no, you're mr poo-poo!

At the last craft camp, I spent some time in the bookshop* looking for a book for Grace. She's been very diligent about reading her reader every night and a while ago reached the one hundred readers mark. It's a pretty big milestone for her and I wanted to buy her a book she could read herself, for pleasure. But I have to say, I was pretty unimpressed by a lot of the books at her level on offer. We already have quite a few Dr Seuss beginner books which she loves and I thought there would be more other choices with simple vocabulary and layout that were fun to read.** Perhaps something with fairies, sparkles and poo?*** As it turns out, we can ditch fairies and sparkles. Library Girl sent us this....


the story of the little mole


the funniest book ever


but luckily it wasn't a cow poo


Getting a parcel in the post was pretty exciting in itself. Grace liked the other two books, but the book about the mole whose head got pooed on, well it's the funniest book I've ever read mummy. Much hilarity has accompanied the reading of this book and I'm being urged to take it school to read to her class. It is exactly right for a five year old beginner reader who is somewhat obsessed by poo. Thanks Librarygirl

* as opposed to the ops-hop which is where I find a lot of our books.
** I did get a Frog, Duck, Pig and Hare book on Librarygirl's recommendation and that is great too. Especially since it features a flood which was somewhat topical at the time. Also the new Bob Graham which we are reading together.
*** too many books about things like brushing teeth or other messages. Not fun. Reading for pleasure is really, really important I think.

men, mohair and rose the kangaroo

Gerard often brings funny things home from the school. Old things that have ended up in the dumpster, old things that could do well at a school fete. We've had books, a seriously vintage black board ruler, unused scrap books and someone else we know has a dead cute wall clock. I like this picture of men.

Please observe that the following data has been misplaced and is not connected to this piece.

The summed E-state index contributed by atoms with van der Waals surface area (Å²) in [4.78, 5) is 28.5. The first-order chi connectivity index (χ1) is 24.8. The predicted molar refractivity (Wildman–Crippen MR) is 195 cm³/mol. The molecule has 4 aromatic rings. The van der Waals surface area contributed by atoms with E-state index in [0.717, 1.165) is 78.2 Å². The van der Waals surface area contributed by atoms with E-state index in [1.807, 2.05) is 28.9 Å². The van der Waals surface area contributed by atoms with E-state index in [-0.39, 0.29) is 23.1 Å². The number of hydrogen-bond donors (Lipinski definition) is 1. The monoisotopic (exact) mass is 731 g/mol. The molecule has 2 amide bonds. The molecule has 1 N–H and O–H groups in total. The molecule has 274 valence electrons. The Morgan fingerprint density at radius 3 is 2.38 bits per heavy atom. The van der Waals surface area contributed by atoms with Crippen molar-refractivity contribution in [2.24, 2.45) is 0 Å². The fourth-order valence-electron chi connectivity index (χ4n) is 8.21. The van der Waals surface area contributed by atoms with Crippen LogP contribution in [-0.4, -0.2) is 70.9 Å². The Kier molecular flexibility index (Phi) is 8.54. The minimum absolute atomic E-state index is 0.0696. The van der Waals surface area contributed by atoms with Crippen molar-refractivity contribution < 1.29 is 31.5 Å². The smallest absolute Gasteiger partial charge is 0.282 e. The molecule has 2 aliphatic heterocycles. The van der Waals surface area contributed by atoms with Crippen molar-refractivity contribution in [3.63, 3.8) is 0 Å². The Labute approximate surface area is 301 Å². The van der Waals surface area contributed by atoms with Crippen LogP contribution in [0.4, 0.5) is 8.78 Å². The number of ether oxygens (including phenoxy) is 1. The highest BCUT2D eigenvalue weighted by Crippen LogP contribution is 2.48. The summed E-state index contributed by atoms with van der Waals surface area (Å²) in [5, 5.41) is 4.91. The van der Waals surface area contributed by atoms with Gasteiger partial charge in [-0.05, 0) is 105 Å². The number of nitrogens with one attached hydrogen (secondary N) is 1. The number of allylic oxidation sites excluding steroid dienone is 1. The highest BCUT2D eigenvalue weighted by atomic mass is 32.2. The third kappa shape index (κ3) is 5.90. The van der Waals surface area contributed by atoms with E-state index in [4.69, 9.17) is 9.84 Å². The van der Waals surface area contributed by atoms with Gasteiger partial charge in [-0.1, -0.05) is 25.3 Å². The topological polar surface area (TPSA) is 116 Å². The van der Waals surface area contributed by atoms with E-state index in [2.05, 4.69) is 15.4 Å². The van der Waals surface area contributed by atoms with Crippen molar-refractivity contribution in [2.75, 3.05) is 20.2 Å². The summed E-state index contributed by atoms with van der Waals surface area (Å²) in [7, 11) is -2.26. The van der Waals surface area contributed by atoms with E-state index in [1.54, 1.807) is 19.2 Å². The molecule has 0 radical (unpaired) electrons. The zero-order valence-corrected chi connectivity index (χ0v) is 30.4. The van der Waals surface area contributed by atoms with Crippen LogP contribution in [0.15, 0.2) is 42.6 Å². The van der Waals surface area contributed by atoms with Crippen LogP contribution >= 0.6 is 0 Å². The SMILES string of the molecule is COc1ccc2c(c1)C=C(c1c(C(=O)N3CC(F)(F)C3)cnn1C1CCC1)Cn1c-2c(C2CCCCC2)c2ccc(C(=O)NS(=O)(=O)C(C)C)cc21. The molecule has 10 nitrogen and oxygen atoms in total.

men

We also have the letter "D". Love the plain stylishness of it. Also shown is Rose, the wonky kangaroo who I whipped up at craft camp with much swearing. Her tail was not nearly as easy as I would have thought. But she was well received by Grace so I think there will be a few of these toys made for the present box. I'm not sure whether I thought this up myself or picked the idea up somewhere from the soup of the internet or a mix of both but I think it's a great way to use up all those tea towels and table cloths with animals on them. And there's my knitting. The beginning stages of the epic mohair rug from the reclaimed jumper. I would have knit tonight but I have a sore finger from stumbling round in the dark looking at the place where the small shed used to be. It bled so much I needed four bandaids. Ouch. Grace said she would cry and I said that grown ups tend to cry when they are sad rather than when they hurt themselves. And she said, like when you had the baby that died. Indeed. Enough already. But the box has been opened. We are probably going to be talking about the baby that died a lot for the next couple of weeks. Sigh. I would rather not but anyway. Moving on.

men, rose the kangaroo, the rug in progress and I think I'd like another cup of coffee please

The knitting is going fabulously. It's much bigger now than what you see above and nearly covers my lap as I knit. Much too big to carry around with me. However the border is showing some wonk. Perhaps I should have been counting the stitches. Never mind, it will be very soft and snuggly. And quite big. I will keep going until I run out of wool I think. Not sure about the random stripes, perhaps they aren't random enough. Or maybe I could have thought of a pattern. I like the idea of lots of stripes, transitioning to not very many stripes. Maybe next blanket. 

wattle

There is wattle out everywhere. When we finally plant the native bed we have been preparing, I must put some wattle in. I love wattle, it makes me think of late winter and spring and going cross country skiing when I was younger.

Have much more to blog about - we received a poo book in the mail (thanks librarygirl!) last week which has caused much hilarity - so must share that with you. Oh, and the crumble recipe is coming too. Soon. Poo and crumble. Not together, but soon. I promise.

mummy, can you tell me the story about your baby that died again?